P.W. Singer, author of Wired for War, delivered a talk to a packed St. Mary’s Hall explaining how the increase of robotics in warfare may bring war closer and closer to our doorsteps.
The talk, which took place on Wednesday, Feb. 25, was presented by the Center for the Study of Democracy, the Patuxent Partnership, and the Natural Science and Mathematics Colloquium. It combined an examination of the robotics used in warfare today with the implications that the use of those robotics bring.
Singer discussed the use of robots in every area from Explosive Ordinance Disposal teams in Iraq to unmanned drones that fly over foreign airspace but that are controlled by pilots in the United States or other countries.
Michael Cain, a political science professor and the director of the Center for the Study of Democracy, said that the importance of the topic of robotics and warfare was evident in the talk. “It was one of the most interesting [lectures] I’ve heard here,” he said. “The topic is one that we haven’t really thought about…[and] he forced us all to think about it.”
Senior Barry Adkins agreed. “Yeah, I found the topic very interesting. I found an interest in sci-fi technological innovations, and this showed the real-life play-out of all of those things.” Adkins’ Sociology of War and Peace class was cancelled for the day so that students could attend the lecture.
Singer likened the changes in robotics developing now to other major advances in warfare such as the machine gun or the atomic bomb. “I’m not talking about a robots’ revolution,” he said. “I’m talking about a revolution in warfare.”
According to Singer, “The very meaning of the term ‘going to war’ is changing within our lifetime.” He said that unmanned technology such as planes can eliminate the culling power of suicide attacks, leading to the development of “al-Qaeda 2.0” or possibly a next-generation version of terrorists such as Timothy McVeigh or the Unabomber. According to Singer, post-traumatic stress disorder (PTSD) levels are higher in drone pilots who go to war for 12 hours and return to their families than the levels are for other pilots because of the chilling distance between the pilots and their targets and weaponry.
“It’s like a video game,” Singer said of the mechanism for killing used by drone pilots.
This point struck first-year Eleanor Sullivan as especially unnerving. “It’s kind of scary removing soldiers from the immediacy of war, from the visceral aspect, because it makes killing so much easier,” said Sullivan.
But as the human aspect is removed from war, war is also becoming more and more a part of our everyday lives. Singer mentioned the effects of sites such as YouTube that can bring war into our homes via our computers. According to Singer, there are over 7,000 video clips of war online right now, which can be a positive thing in that it connects the public to the gruesome reality of the war sites to which soldiers are sent, but it can be a negative thing in that it can also be viewed as a form of entertainment by others. “These clips are just the highlight reel of war,” he said.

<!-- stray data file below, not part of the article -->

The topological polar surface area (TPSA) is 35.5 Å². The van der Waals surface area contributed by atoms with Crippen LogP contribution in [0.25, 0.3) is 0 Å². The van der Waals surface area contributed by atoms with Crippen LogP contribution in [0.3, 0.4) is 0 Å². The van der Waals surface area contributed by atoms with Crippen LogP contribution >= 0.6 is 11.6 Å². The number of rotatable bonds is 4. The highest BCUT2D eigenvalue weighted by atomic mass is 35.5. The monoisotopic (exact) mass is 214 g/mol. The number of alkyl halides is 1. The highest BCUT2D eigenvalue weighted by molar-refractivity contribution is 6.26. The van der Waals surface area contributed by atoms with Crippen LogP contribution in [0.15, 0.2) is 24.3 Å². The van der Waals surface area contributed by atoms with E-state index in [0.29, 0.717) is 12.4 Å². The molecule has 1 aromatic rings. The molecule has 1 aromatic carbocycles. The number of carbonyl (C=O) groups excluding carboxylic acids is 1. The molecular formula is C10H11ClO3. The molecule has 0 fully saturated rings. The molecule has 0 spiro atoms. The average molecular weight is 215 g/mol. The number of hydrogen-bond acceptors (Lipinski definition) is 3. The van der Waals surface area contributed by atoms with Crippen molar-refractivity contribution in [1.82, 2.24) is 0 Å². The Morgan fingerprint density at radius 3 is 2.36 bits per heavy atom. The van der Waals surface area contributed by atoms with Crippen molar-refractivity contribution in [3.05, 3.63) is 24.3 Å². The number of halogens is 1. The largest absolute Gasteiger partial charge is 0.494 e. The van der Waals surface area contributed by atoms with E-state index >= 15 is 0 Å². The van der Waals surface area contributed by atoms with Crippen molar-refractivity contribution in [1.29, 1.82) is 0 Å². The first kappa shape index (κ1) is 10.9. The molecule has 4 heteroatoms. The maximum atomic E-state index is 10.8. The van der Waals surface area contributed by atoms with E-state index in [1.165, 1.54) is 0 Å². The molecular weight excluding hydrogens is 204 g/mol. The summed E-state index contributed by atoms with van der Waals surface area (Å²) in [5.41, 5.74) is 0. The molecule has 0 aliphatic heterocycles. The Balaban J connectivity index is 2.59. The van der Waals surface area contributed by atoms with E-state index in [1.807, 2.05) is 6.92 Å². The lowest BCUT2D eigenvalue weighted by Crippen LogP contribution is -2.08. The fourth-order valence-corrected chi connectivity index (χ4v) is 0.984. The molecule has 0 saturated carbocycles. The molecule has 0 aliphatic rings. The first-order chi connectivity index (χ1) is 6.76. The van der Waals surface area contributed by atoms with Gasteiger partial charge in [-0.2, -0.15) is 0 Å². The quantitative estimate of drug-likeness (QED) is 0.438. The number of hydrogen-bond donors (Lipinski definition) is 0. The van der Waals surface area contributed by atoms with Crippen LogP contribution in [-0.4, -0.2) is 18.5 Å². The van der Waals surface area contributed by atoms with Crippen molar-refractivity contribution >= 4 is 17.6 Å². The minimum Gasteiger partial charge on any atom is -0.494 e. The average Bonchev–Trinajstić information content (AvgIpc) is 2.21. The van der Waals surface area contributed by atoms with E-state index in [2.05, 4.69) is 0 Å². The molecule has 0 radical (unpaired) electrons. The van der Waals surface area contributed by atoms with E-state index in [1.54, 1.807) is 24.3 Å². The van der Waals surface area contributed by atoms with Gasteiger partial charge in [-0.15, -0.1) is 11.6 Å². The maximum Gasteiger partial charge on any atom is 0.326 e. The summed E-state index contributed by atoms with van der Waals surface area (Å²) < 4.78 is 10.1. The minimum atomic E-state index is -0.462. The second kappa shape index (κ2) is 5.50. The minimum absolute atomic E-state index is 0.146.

According to Singer, the robotics revolution will also raise a series of legal and ethical questions that society will have to handle. Will a new legal crime of “unmanned slaughter” arise for the drone killing of the wrong person? Also, “robots don’t get upset when their buddy gets killed,” Singer said. “They don’t commit crimes of rage and revenge.” However, he continued, robots by themselves are unable to distinguish between an elderly woman and a tank.
“It made me wonder how robots are going to be used in the future,” said Sullivan. “You win a war by terrorizing a population, so it’s not like robots are going to be fighting each other, they’ll be fighting humans.”
As science-fiction becomes reality, as it did when the atomic bomb came into existence after inspiration from H.G. Wells, these questions and more will have to be answered, and Singer said that “we don’t have the excuse that [society at the onset of the atomic age] have…it’s happening in labs all around us.”
Overall, response to the lecture was positive, both from audience members and from Singer himself. “I think it went great, [with] a nice mix of students and people from the community,” Singer said. He also liked the variety of subjects raised in the questions asked, ranging from ethics to the details of the technology to the degree to which science fiction influenced modern technologies.
Physics professor and Natural Science and Mathematics Colloquium Director Charles Adler was also pleased with the way the lecture went. “I did not know most of the things he was talking about,” he said. “The lecture was scary and thought-provoking, and…he was a good speaker.” All in all, said Adler, “what I envision as an ideal colloquium.”